Analysis of the effect of intraoperative neuromonitoring during resection of benign nerve sheath tumors on gross-total resection and neurological complications

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  • 1 Department of Neurosurgery, Stanford University, Stanford, California;
  • | 2 Department of Neurosurgery, University of Utah, Salt Lake City, Utah;
  • | 3 Department of Clinical Neurosciences, University of Calgary, Alberta, Canada;
  • | 4 Department of Neurosurgery, Washington University in St. Louis, Missouri;
  • | 5 Department of Neurosurgery, University of Michigan, Ann Arbor, Michigan;
  • | 6 Department of Neurosurgery, Mayo Clinic, Rochester, Minnesota; and
  • | 7 Department of Neurosurgery, University of Pennsylvania, Philadelphia, Pennsylvania
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OBJECTIVE

The aim of this study was to examine the role of intraoperative neuromonitoring (IONM) during resection of benign peripheral nerve sheath tumors in achieving gross-total resection (GTR) and in reducing postoperative neurological complications.

METHODS

Data from consecutive adult patients who underwent resection of a benign peripheral nerve sheath tumor at 7 participating institutions were combined. Propensity score matching was used to balance covariates. The primary outcomes of interest were the association between IONM and GTR and the association of IONM and the development of a permanent postoperative neurological complication. The secondary outcomes of interest were the association between IONM and GTR and the association between IONM and the development of a permanent postoperative neurological complication in the subgroup of patients with tumors involving a motor or mixed nerve. Univariate and multivariate logistic regression were then performed on the propensity score–matched samples to assess the ability of the independent variables to predict the outcomes of interest.

RESULTS

A total of 337 patients who underwent resection of benign nerve sheath tumors were included. In multivariate analysis, the use of IONM (OR 0.460, 95% CI 0.199–0.978; p = 0.047) was a significant negative predictor of GTR, whereas none of the variables, including IONM, were associated with the occurrence of a permanent postoperative neurological complication. Within the subgroup of motor/mixed nerve tumors, in the multivariate analysis, IONM (OR 0.263, 95% CI 0.096–0.723; p = 0.010) was a significant negative predictor of a GTR, whereas IONM (OR 3.800, 95% CI 1.925–7.502; p < 0.001) was a significant positive predictor of a permanent postoperative motor deficit.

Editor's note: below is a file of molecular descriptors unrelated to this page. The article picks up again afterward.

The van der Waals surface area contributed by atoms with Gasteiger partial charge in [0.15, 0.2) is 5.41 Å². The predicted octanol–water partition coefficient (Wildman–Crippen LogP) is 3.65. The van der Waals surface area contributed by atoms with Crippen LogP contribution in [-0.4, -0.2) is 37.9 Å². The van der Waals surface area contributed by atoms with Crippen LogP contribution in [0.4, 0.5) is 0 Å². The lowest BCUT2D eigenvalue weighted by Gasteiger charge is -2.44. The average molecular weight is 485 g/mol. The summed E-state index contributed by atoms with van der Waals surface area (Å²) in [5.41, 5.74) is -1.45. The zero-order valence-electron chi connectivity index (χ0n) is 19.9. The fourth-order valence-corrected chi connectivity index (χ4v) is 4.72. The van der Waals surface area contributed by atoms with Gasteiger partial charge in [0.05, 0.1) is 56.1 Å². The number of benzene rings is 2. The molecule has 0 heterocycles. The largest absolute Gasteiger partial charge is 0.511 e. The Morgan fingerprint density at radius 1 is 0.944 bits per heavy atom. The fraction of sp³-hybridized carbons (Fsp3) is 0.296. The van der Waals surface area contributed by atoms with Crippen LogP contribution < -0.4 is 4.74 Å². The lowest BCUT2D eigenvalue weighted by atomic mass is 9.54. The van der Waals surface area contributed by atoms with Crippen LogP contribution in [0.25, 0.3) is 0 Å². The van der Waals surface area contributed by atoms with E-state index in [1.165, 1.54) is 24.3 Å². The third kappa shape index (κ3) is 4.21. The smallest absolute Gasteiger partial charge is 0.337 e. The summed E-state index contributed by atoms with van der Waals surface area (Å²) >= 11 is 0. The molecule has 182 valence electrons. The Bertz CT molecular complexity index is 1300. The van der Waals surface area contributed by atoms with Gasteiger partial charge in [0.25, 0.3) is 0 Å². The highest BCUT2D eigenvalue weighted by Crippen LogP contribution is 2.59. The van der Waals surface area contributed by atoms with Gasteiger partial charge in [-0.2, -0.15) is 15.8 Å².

CONCLUSIONS

Overall, 12% of the cohort had a permanent neurological complication, with new or worsened paresthesias most common, followed by pain and then weakness. The authors found that formal IONM was associated with a reduced likelihood of GTR and had no association with neurological complications. The authors believe that these data argue against IONM being considered standard of care but do not believe that these data should be used to universally argue against IONM during resection of benign nerve sheath tumors.

ABBREVIATIONS

BPNST = benign peripheral nerve sheath tumor; GTR = gross-total resection; IONM = intraoperative neuromonitoring; NF = neurofibromatosis; NF1 = NF type 1; NF2 = NF type 2.

OBJECTIVE

The aim of this study was to examine the role of intraoperative neuromonitoring (IONM) during resection of benign peripheral nerve sheath tumors in achieving gross-total resection (GTR) and in reducing postoperative neurological complications.

METHODS

Data from consecutive adult patients who underwent resection of a benign peripheral nerve sheath tumor at 7 participating institutions were combined. Propensity score matching was used to balance covariates. The primary outcomes of interest were the association between IONM and GTR and the association of IONM and the development of a permanent postoperative neurological complication. The secondary outcomes of interest were the association between IONM and GTR and the association between IONM and the development of a permanent postoperative neurological complication in the subgroup of patients with tumors involving a motor or mixed nerve. Univariate and multivariate logistic regression were then performed on the propensity score–matched samples to assess the ability of the independent variables to predict the outcomes of interest.

RESULTS